[f]IE5vLiBJbiB0aGUgc2FtZSB3YXkgdGhhdCBlbmVyZ3kgZGVjbGluZXMgZnJvbSBvbmUgdHJvcGhpYyBsZXZlbCB0byB0aGUgbmV4dCwgdGhlIG51bWJlciBvZiBpbmRpdmlkdWFscyB3aWxsIGFsc28gZGVjbGluZSBhcyB5b3UgbW92ZSB0byB0aGUgdHJvcGhpYyBsZXZlbHMgZnVydGhlc3QgZnJvbSB0aGUgcHJvZHVjZXJzLiBOb3RlIHRoYXQgZm9yIGEgdmFyaWV0eSBvZiByZWFzb25zLCB0aGlzIG1pZ2h0IG5vdCBoYXBwZW4gYmV0d2VlbiBwcm9kdWNlcnMgYW5kIHByaW1hcnkgY29uc3VtZXJzLiBIb3dldmVyLCB0aGUgZGVjbGluZSBpbiB0aGUgbnVtYmVyIG9mIGluZGl2aWR1YWxzIHdpbGwgaGFwcGVuIGF0IGhpZ2hlciB0cm9waGljIGxldmVscy4=[Qq]

[f]IE5vLiBFbmVyZ3kgZGVjbGluZXMgZnJvbSBvbmUgdHJvcGhpYyBsZXZlbCB0byB0aGUgbmV4dC4=[Qq]

[f]IFllcy4gVGhlIHRyb3BoaWMgbGV2ZWxzIGZ1cnRoZXN0IGZyb20gdGhlIHByb2R1Y2VzIHJlY2VpdmUgdGhlIGxlYXN0IGVuZXJneS4=[Qq]


[q topic= “trophic_levels_and_energy”]The amount of organic matter at each trophic level is called the

[c]IG9yZ2FuaWMgbWFzcy4=[Qq]

[c]IGJpb2 1hc3Mu[Qq]

[c]IGVuZXJneSBweXJhbWlkLg==[Qq]

[c]IHRyb3BoaWMgbWFzcy4=[Qq]

[f]IE5vLiBIZXJl4oCZcyBhIGhpbnQgYWJvdXQgdGhlIGFuc3dlcjogaXTigJlzIHRoZSBtYXNzIG9mIGJpb2xvZ2ljYWwgbWF0ZXJpYWwu[Qq]

[f]IFllcy4gVGhlIGFtb3VudCBvZiBvcmdhbmljIG1hdHRlciBhdCBlYWNoIHRyb3BoaWMgbGV2ZWwgaXMgY2FsbGVkIA==YmlvbWFzcw==Lg==[Qq]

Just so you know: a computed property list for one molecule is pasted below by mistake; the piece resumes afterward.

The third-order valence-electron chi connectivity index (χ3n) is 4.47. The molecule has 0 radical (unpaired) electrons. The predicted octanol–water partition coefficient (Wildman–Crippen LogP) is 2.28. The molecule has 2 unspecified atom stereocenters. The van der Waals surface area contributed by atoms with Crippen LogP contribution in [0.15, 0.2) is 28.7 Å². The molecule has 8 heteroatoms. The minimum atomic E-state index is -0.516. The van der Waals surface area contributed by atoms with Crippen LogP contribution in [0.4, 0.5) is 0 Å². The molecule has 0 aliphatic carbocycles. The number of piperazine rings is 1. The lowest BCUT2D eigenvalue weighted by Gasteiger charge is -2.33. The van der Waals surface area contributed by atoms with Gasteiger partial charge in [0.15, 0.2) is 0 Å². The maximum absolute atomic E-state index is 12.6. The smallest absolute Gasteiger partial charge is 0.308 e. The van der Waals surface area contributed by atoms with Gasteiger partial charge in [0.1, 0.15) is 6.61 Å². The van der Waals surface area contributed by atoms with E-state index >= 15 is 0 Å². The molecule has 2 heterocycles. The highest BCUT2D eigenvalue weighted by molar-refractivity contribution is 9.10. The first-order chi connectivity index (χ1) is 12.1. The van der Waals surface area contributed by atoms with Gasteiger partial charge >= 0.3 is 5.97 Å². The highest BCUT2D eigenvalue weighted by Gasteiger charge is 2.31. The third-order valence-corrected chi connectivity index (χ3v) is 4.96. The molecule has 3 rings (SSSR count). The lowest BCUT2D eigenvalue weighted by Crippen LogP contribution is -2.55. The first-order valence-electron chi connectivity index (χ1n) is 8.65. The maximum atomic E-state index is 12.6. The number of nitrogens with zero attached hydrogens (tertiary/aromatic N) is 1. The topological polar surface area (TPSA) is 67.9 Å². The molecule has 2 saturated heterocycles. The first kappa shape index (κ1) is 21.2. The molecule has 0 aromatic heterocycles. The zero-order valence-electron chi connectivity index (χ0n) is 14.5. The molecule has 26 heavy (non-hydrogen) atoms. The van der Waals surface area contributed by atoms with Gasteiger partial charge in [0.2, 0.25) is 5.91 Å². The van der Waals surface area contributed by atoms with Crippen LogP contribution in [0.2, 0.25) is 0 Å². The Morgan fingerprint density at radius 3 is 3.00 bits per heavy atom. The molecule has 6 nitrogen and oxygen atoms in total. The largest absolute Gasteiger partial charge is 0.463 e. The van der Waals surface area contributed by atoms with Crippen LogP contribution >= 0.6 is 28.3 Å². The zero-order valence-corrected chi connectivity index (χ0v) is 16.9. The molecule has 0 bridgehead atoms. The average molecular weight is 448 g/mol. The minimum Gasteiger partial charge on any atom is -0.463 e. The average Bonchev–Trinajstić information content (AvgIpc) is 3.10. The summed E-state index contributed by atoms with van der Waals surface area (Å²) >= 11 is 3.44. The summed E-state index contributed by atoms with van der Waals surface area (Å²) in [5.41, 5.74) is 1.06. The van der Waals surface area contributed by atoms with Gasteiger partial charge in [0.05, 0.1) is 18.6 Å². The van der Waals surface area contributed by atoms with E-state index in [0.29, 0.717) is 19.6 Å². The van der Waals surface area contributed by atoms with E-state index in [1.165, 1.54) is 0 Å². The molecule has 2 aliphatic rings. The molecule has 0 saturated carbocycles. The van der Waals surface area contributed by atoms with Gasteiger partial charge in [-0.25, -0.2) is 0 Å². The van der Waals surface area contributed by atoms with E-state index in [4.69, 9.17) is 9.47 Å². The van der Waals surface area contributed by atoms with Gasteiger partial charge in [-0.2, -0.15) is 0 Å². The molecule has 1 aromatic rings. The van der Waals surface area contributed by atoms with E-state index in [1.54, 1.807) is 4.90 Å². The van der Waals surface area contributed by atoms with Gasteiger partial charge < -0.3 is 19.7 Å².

[f]IE5vLiBBbiBlbmVyZ3kgcHlyYW1pZCByZXByZXNlbnRzIGVuZXJneSBmbG93IGJldHdlZW4gdHJvcGhpYyBsZXZlbHMuIEhlcmXigJlzIGEgaGludCBhYm91dCB0aGUgYW5zd2VyOiBJdOKAmXMgdGhlIG1hc3Mgb2YgYmlvbG9naWNhbCBtYXRlcmlhbC4=[Qq]

[f]IE5vLiBIZXJl4oCZcyBhIGhpbnQgYWJvdXQgdGhlIGFuc3dlcjogaXTigJlzIHRoZSBtYXNzIG9mIGJpb2xvZ2ljYWwgbWF0ZXJpYWwu[Qq]


[q topic= “trophic_levels_and_energy”]The organisms at the bottom of an ecological pyramid are

[c]IGNvbnN1bWVycy4=[Qq]

[c]IHByb2R1 Y2Vycy4=[Qq]

[c]IGRlY29tcG9zZXJzLg==[Qq]

[c]IGhldGVyb3Ryb3BoaWMu[Qq]

[f]IE5vLiBUaGluayBhYm91dCB0aGUgRm9vZCBDaGFpbiBzb25nLiDigJhBdCB0aGUgYm90dG9tIG9mIGEgZm9vZCBjaGFpbiBhcmUgX19fX19fX19fX19fX18gbGlrZSBncmVlbiBwbGFudHMu4oCZIEVjb2xvZ2ljYWxseSwgZ3JlZW4gcGxhbnRzIGFyZSAmIzgyMzA7[Qq]

[f]IFllcy4gQXMgdGhlIEZvb2QgQ2hhaW4gU29uZyBnb2VzLCDigJhBdCB0aGUgYm90dG9tIG9mIGEgZm9vZCBjaGFpbiBhcmUgcHJvZHVjZXJzIGxpa2UgZ3JlZW4gcGxhbnRzLuKAmQ==[Qq]

[f]IE5vLiBBdCB0aGUgYm90dG9tIG9mIHRoZSBmb29kIGNoYWluIGFyZSB0aGUgb3JnYW5pc21zIHRoYXQgbWFrZSB0aGUgZm9vZC4gVGhpbmsgb2YgYSBzeW5vbnltIGZvciDigJhtYWtl4oCZIGFuZCB5b3XigJlsbCBoYXZlIHRoZSBhbnN3ZXIu[Qq]

[f]IE5vLiBIZXRlcm90cm9waGljIG9yZ2FuaXNtcyBhcmUgY29uc3VtZXJzLiBXaGF04oCZcyBuZWVkZWQgaGVyZSBpcyBhbiBvcmdhbmlzbSB0aGF0IGNhbiBtYWtlIGZvb2QuIFRoaW5rIG9mIGEgc3lub255bSBmb3Ig4oCYbWFrZeKAmSBhbmQgeW914oCZbGwgaGF2ZSB0aGUgYW5zd2VyLg==[Qq]